BC Hydro Transit Bus No. 4612 1964 General Motors TDH-4519

Even though GM vehicles were heavily featured in BC Electric’s (later BC Hydro’s) fleet in the rest of the province, the Vancouver division mostly standardized on Twin Coach and Canadian Car buses. Only in 1964, five years after its introduction to the North American market, did a ‘Fishbowl’ (or ‘New Look’) become part of the Lower Mainland fleet. In this case, BC Hydro had succeeded BC Electric, and purchased 16 such buses for its North Vancouver services. 4612 later served in Burnaby and Surrey on low-ridership routes due to its shorter length of 35 feet.

BC Hydro Transit Bus No. 2649 1976 Flyer E800 “Triesel” trolley wire deicer

The plan sounded as though it would work: build brand-new coaches with old powertrains recycled from scrapped Brill trolleys, some of which were nearly three decades old. What resulted were buses whose modern appearance wrote checks their old and tired powertrains couldn’t cash. After the E900-series trolleys (with brand-new powertrains) were delivered and placed into service in the ’80s, BC Transit quickly got to work on these coaches, replacing the decades-old electric drivetrains with newer, more potent diesel ones. Our example is one of two with their trolley collection equipment retained and modified to deice trolley wire. It was last used by Coast Mountain Bus Company for deicing in 2008. It has since been stripped of deicing equipment, having been superseded by brand-new dedicated deicing trucks.

BC Transit Bus No. 4107 1982 General Motors T6H-5307N “Hillclimber”

By 1982, the GM “New Look”  was in its fourth generation. Introduced in 1972, it would be the last generation of
‘Fishbowl:’ GM would introduce the fifth generation, named Classic, with a major facelift in 1983, though existing ‘Fishbowl’ orders would be produced into 1986 instead of having Classics built in their place. Our example is called a ‘Hillclimber’ because of its turbocharged Detroit Diesel 6V92TA engine and low transmission gearing; the “N” suffix on its model number signifies its lack of air conditioning. #4107 was purchased for North Vancouver, and later ran from Burnaby, Surrey and Port Coquitlam. It was finally retired by Coast Mountain Bus Company in 2007 after spending some time in storage. It currently serves as our own reindeer bus every holiday season.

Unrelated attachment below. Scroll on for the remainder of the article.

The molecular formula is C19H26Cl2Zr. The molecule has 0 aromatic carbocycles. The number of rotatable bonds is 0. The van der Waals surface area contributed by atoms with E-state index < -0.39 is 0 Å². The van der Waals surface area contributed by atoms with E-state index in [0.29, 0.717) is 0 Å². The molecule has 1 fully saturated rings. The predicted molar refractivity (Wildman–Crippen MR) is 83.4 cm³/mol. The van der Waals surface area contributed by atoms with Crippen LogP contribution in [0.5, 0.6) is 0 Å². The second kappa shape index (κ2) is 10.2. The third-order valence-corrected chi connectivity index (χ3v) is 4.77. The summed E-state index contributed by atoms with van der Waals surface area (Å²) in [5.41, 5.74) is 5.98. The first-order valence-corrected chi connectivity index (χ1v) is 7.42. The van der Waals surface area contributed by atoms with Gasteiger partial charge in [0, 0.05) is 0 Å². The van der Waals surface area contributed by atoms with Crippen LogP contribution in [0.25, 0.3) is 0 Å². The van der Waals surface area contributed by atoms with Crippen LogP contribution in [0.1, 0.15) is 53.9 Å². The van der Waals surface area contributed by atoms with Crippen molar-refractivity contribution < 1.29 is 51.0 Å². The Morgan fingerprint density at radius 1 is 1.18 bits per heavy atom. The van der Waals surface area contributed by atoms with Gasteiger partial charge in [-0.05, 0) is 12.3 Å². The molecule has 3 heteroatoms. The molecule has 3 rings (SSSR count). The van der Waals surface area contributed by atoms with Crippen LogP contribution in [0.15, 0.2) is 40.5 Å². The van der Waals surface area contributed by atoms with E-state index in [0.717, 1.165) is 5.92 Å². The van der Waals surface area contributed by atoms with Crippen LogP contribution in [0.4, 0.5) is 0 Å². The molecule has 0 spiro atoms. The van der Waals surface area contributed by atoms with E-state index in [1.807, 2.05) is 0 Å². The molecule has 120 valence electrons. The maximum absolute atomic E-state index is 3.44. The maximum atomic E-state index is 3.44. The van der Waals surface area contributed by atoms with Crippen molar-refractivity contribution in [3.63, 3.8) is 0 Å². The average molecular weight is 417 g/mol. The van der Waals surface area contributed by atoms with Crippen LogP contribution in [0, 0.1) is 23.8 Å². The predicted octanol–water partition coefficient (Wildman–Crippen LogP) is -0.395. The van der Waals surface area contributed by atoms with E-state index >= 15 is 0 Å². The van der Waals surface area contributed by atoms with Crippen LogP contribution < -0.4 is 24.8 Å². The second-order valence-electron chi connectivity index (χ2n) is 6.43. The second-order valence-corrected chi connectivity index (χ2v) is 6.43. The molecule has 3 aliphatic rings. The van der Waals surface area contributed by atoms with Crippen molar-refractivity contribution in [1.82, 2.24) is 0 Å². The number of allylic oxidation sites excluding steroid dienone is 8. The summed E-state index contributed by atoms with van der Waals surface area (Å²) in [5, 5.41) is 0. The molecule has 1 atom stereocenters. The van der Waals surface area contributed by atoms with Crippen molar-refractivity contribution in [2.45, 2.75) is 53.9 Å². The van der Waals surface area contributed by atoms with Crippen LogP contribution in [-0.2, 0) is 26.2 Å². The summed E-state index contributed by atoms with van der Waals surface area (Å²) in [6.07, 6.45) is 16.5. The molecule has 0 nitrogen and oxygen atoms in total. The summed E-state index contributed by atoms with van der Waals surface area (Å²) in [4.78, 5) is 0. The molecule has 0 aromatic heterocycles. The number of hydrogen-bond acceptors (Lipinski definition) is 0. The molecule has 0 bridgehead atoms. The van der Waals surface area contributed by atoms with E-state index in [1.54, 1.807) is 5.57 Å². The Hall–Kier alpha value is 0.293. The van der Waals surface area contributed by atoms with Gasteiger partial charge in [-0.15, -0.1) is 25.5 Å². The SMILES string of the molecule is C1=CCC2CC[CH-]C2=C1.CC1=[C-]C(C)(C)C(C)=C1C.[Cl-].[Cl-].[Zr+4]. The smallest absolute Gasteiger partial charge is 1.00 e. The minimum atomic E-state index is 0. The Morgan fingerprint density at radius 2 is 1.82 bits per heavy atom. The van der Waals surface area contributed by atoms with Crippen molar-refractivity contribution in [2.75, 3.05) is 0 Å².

Edmonton Transit System Bus No. 132 1982 General Motors/BBC HR150G

Donated by the Edmonton Transit System, this trolley coach produced by a collaboration between General Motors and Brown, Boveri represents what could have ran along the trolley wires in Vancouver and Burnaby between 1982 and 2008. A contender for the large order of trolleys placed in the early 1980s to replace the Flyer E800s and remaining Brills, a competing bid was chosen instead, resulting in the ultimate purchase of Flyer E901A and E902 trolleys that served for more than a quarter century before being superseded by our current fleet of New Flyer low-floor coaches. Meanwhile, Edmonton purchased more than 100 of these unique coaches, some of which had also been leased to Toronto and sold to operators in the U.S. and Bulgaria.

BC Transit Bus No. 3334 1982 Flyer D901A

In addition to the huge 245-unit order of 900-series trolleybuses, Flyer Industries also won a contract to supply 35 diesel-powered versions of the model. These coaches arrived before their electric counterparts, and some lasted into the new millennium. Ours was one of the last units remaining and was received in non-operational condition; it is possible that it was retired during an engine repair or rebuild due to the parts that were missing when we took possession of it. Although we managed to get it running and driving again, it still had quite a few issues. We currently aim to diagnose and repair these issues in the foreseeable future.